Can’t afford Ozempic?
You might soon have another weight-loss option, in the form of an ingestible vibrating capsule that tricks the body into thinking the stomach is full.
Animals given the multivitamin-sized pill 20 minutes before eating ate about 40% less than usual, researchers report.
“For somebody who wants to lose weight or control their appetite, it could be taken before each meal,” lead researcher Shriya Srinivasan, an assistant professor of bioengineering at Harvard University, said in a news release. “This could be really interesting in that it would provide an option that could minimize the side effects that we see with the other pharmacological treatments out there.”
The capsule, developed at Massachusetts Institute of Technology in Cambridge, takes advantage of the process by which the stomach signals the brain that it’s full, which helps you realize it’s time to stop eating.
A stomach full of liquid can also send these signals, which is why dieters often drink a glass of water before eating, researchers noted.
The vibrations of the capsule activate the same receptors in the stomach that sense it is stretching as a result of being full of food.
As a result of those signals, the brain floods the body with insulin and other hormones that work together to aid digestion and provide a feeling of fullness. At the same time, it reduces levels of the hunger-promoting hormone ghrelin.
Srinivasan got the idea for the capsule based on previous research showing that vibration applied to a muscle can induce the sense that the muscle has stretched farther than it actually has.
“I wondered if we could activate stretch receptors in the stomach by vibrating them and having them perceive that the entire stomach has been expanded, to create an illusory sense of distension that could modulate hormones and eating patterns,” she said.
As a postdoctoral researcher at MIT, Srinivasan and colleagues designed the mechanically vibrating pill.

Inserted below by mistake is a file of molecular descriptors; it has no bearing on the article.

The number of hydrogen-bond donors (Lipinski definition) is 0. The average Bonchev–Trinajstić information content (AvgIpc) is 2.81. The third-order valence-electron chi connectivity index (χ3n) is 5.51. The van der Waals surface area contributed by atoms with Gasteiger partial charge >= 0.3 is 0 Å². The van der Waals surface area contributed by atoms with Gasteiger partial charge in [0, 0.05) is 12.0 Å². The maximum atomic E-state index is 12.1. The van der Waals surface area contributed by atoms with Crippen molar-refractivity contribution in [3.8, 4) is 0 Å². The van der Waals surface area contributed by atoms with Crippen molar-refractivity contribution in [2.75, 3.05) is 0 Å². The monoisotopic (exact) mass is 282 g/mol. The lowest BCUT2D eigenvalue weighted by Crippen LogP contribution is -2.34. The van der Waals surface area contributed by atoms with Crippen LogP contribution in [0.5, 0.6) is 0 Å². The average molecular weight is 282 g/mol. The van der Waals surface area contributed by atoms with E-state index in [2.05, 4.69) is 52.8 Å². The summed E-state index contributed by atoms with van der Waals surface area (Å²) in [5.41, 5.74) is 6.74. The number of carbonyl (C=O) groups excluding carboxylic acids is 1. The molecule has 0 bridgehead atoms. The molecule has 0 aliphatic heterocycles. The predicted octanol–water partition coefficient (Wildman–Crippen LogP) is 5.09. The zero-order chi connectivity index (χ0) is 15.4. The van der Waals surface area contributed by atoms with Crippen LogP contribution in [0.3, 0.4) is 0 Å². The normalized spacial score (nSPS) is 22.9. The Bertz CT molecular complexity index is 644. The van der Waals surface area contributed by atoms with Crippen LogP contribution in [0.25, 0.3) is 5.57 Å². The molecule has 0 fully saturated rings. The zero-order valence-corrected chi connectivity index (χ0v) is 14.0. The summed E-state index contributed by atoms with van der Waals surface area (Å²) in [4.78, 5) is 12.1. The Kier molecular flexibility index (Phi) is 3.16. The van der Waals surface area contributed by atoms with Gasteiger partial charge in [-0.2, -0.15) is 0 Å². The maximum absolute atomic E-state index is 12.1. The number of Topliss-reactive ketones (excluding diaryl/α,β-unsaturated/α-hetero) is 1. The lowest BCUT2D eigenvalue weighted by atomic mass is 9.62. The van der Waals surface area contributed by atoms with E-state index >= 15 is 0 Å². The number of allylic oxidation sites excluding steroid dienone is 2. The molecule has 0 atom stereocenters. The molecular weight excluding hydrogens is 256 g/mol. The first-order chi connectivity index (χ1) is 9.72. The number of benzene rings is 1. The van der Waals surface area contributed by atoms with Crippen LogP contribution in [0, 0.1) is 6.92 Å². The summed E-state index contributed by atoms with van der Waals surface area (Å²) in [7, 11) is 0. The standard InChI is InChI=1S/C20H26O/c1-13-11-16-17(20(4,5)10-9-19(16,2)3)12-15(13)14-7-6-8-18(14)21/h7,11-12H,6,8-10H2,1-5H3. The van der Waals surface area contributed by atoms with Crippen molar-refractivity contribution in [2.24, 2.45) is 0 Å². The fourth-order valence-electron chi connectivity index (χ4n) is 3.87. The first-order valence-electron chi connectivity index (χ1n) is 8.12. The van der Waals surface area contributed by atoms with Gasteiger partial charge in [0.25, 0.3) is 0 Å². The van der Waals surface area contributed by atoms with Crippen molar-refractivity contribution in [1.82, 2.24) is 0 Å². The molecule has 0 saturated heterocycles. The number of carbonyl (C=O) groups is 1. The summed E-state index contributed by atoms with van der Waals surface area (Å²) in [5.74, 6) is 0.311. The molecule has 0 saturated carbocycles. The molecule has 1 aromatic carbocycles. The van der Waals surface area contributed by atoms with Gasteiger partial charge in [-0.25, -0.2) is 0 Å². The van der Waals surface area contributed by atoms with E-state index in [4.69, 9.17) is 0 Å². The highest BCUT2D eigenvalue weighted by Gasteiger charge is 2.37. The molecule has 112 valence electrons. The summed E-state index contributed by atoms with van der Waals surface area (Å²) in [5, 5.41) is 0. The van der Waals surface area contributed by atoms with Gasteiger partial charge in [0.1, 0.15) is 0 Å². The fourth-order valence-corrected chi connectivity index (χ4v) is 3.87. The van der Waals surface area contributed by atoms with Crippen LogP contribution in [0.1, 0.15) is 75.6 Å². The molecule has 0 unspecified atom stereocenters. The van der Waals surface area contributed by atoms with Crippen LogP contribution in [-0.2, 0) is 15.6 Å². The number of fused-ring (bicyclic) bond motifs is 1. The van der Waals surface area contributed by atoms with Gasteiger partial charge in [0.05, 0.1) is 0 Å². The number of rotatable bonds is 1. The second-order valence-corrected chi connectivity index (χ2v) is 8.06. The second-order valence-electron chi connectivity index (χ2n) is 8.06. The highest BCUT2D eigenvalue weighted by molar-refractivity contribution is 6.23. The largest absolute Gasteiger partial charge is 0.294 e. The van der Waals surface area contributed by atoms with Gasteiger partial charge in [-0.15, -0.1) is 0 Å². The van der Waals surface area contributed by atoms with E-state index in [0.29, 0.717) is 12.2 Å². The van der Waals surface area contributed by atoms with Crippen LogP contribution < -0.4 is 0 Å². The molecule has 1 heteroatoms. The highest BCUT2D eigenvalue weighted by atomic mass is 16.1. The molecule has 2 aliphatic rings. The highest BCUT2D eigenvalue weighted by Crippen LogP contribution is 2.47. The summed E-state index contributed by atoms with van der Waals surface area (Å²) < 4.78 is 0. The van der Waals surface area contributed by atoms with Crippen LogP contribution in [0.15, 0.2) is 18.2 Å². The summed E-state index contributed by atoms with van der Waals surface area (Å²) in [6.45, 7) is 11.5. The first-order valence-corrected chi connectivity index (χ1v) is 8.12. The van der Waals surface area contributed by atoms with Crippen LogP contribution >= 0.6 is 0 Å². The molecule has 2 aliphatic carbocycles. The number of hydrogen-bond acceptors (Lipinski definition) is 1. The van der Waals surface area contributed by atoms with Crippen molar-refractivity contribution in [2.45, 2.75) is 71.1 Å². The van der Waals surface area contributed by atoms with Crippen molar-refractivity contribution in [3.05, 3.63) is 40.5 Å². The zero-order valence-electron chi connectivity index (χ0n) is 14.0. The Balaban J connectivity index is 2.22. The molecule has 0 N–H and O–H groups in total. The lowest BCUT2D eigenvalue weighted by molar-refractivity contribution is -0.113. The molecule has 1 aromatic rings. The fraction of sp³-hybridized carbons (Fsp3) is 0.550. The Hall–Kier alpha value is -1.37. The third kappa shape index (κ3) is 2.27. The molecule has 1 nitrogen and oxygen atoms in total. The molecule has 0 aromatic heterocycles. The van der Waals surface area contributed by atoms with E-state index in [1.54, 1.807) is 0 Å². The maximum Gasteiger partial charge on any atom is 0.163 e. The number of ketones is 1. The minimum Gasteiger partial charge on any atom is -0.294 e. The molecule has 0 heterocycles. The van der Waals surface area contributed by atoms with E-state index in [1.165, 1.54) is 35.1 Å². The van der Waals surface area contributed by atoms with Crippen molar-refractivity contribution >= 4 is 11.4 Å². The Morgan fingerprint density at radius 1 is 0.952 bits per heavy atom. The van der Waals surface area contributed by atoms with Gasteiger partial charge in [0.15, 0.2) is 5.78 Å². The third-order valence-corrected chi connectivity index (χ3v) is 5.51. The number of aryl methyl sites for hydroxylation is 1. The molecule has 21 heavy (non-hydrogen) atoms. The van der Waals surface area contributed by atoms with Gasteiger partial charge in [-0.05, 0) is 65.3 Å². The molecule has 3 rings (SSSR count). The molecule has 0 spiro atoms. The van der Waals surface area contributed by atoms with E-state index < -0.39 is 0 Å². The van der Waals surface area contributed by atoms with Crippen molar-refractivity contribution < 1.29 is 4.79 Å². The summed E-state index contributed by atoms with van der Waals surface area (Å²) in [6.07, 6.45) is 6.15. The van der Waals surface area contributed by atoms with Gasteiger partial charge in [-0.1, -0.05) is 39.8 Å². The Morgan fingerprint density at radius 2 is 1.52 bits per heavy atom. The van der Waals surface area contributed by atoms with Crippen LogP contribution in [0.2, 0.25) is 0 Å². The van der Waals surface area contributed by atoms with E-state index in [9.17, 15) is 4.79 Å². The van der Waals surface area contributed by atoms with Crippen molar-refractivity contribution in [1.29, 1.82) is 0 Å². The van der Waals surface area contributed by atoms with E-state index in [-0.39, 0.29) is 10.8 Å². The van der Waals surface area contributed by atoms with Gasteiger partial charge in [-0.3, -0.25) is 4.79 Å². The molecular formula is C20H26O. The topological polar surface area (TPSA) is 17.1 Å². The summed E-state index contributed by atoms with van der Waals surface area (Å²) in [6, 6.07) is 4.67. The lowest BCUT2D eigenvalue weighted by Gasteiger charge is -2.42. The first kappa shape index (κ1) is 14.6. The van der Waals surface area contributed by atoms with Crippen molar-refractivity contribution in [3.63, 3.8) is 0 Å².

When the pill reaches the stomach, acids dissolve a gelatin membrane that covers the capsule. That completes an electronic circuit and activates the vibrating motor.
In animal studies, researchers found that the pill’s vibrations caused the stomach to send signals to the brain, causing hormone release patterns that mirrored those that occur after a meal. This happened even if the animals had been fasting.
As a result, the animals ate about 40% less food on average than they did when the pill wasn’t active, researchers said.
The pills passed harmlessly through the animals’ digestive tract within four or five days, causing no apparent damage.
The current version of the pill is designed to vibrate for about a half-hour, but researchers are exploring the possibility of adapting it to stay in the stomach longer. Wireless signals then could turn the vibrations on and off.
“For a lot of populations, some of the more effective therapies for obesity are very costly. At scale, our device could be manufactured at a pretty cost-effective price point,” Srinivasan said. “I’d love to see how this would transform care and therapy for people in global health settings who may not have access to some of the more sophisticated or expensive options that are available today.”
Researchers next plan to explore ways to scale up production of the capsules, in preparation for clinical trials in humans.
The new study was published Dec. 22 in the journal Science Advances.
The National Institutes of Health has more about weight-loss drugs.
SOURCE: Massachusetts Institute of Technology, news release, Dec. 22, 2023
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